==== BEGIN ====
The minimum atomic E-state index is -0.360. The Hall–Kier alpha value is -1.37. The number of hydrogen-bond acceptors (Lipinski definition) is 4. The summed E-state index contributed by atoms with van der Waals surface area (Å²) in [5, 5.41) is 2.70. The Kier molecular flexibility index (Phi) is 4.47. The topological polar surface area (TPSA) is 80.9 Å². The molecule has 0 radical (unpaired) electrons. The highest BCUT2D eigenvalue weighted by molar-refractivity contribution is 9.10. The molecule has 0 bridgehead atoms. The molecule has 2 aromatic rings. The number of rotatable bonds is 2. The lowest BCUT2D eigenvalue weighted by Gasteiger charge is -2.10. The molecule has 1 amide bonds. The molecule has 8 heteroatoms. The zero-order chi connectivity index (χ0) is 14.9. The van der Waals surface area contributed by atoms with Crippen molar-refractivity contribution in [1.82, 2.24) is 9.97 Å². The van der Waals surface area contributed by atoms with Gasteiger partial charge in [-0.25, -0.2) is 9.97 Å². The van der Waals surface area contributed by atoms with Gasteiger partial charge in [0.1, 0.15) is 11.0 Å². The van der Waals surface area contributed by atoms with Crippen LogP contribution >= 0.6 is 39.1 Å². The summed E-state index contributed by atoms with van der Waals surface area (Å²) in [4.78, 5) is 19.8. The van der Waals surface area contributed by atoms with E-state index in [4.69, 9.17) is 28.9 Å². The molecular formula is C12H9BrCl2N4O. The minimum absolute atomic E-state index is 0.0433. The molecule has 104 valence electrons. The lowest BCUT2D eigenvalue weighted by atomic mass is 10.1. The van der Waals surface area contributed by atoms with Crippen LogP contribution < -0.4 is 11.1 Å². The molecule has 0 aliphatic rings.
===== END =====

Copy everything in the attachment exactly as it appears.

The minimum atomic E-state index is -0.360. The Hall–Kier alpha value is -1.37. The number of hydrogen-bond acceptors (Lipinski definition) is 4. The summed E-state index contributed by atoms with van der Waals surface area (Å²) in [5, 5.41) is 2.70. The Kier molecular flexibility index (Phi) is 4.47. The topological polar surface area (TPSA) is 80.9 Å². The molecule has 0 radical (unpaired) electrons. The highest BCUT2D eigenvalue weighted by molar-refractivity contribution is 9.10. The molecule has 0 bridgehead atoms. The molecule has 2 aromatic rings. The number of rotatable bonds is 2. The lowest BCUT2D eigenvalue weighted by Gasteiger charge is -2.10. The molecule has 1 amide bonds. The molecule has 8 heteroatoms. The zero-order chi connectivity index (χ0) is 14.9. The van der Waals surface area contributed by atoms with Crippen molar-refractivity contribution in [1.82, 2.24) is 9.97 Å². The van der Waals surface area contributed by atoms with Gasteiger partial charge in [-0.25, -0.2) is 9.97 Å². The van der Waals surface area contributed by atoms with Gasteiger partial charge in [0.1, 0.15) is 11.0 Å². The van der Waals surface area contributed by atoms with Crippen LogP contribution >= 0.6 is 39.1 Å². The summed E-state index contributed by atoms with van der Waals surface area (Å²) in [4.78, 5) is 19.8. The van der Waals surface area contributed by atoms with E-state index in [4.69, 9.17) is 28.9 Å². The molecular formula is C12H9BrCl2N4O. The minimum absolute atomic E-state index is 0.0433. The molecule has 104 valence electrons. The lowest BCUT2D eigenvalue weighted by atomic mass is 10.1. The van der Waals surface area contributed by atoms with Crippen LogP contribution < -0.4 is 11.1 Å². The molecule has 0 aliphatic rings.